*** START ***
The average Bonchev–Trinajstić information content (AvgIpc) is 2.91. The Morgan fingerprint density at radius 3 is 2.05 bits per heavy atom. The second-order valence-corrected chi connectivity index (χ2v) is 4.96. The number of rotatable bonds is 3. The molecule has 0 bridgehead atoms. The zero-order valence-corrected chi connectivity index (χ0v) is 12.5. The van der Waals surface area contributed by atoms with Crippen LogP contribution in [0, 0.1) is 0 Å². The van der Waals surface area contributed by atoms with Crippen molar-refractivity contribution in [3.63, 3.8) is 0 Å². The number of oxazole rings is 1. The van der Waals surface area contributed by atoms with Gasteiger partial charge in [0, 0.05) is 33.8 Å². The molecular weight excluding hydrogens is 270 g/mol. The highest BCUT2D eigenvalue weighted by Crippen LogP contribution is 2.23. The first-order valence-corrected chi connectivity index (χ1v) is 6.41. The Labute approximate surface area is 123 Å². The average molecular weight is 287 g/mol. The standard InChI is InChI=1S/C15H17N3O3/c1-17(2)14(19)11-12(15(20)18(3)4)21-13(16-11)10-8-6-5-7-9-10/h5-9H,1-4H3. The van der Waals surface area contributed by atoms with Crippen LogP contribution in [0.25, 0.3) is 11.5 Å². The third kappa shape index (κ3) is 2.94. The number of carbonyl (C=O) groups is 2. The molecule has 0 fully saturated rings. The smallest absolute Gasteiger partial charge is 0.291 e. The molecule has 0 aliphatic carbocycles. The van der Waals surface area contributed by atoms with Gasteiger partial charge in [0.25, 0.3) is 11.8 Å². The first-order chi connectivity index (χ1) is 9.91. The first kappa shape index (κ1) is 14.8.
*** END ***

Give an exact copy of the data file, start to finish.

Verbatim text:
The average Bonchev–Trinajstić information content (AvgIpc) is 2.91. The Morgan fingerprint density at radius 3 is 2.05 bits per heavy atom. The second-order valence-corrected chi connectivity index (χ2v) is 4.96. The number of rotatable bonds is 3. The molecule has 0 bridgehead atoms. The zero-order valence-corrected chi connectivity index (χ0v) is 12.5. The van der Waals surface area contributed by atoms with Crippen LogP contribution in [0, 0.1) is 0 Å². The van der Waals surface area contributed by atoms with Crippen molar-refractivity contribution in [3.63, 3.8) is 0 Å². The number of oxazole rings is 1. The van der Waals surface area contributed by atoms with Gasteiger partial charge in [0, 0.05) is 33.8 Å². The molecular weight excluding hydrogens is 270 g/mol. The highest BCUT2D eigenvalue weighted by Crippen LogP contribution is 2.23. The first-order valence-corrected chi connectivity index (χ1v) is 6.41. The Labute approximate surface area is 123 Å². The average molecular weight is 287 g/mol. The standard InChI is InChI=1S/C15H17N3O3/c1-17(2)14(19)11-12(15(20)18(3)4)21-13(16-11)10-8-6-5-7-9-10/h5-9H,1-4H3. The van der Waals surface area contributed by atoms with Crippen LogP contribution in [0.25, 0.3) is 11.5 Å². The third kappa shape index (κ3) is 2.94. The number of carbonyl (C=O) groups is 2. The molecule has 0 fully saturated rings. The smallest absolute Gasteiger partial charge is 0.291 e. The molecule has 0 aliphatic carbocycles. The van der Waals surface area contributed by atoms with Gasteiger partial charge in [0.25, 0.3) is 11.8 Å². The first-order chi connectivity index (χ1) is 9.91. The first kappa shape index (κ1) is 14.8.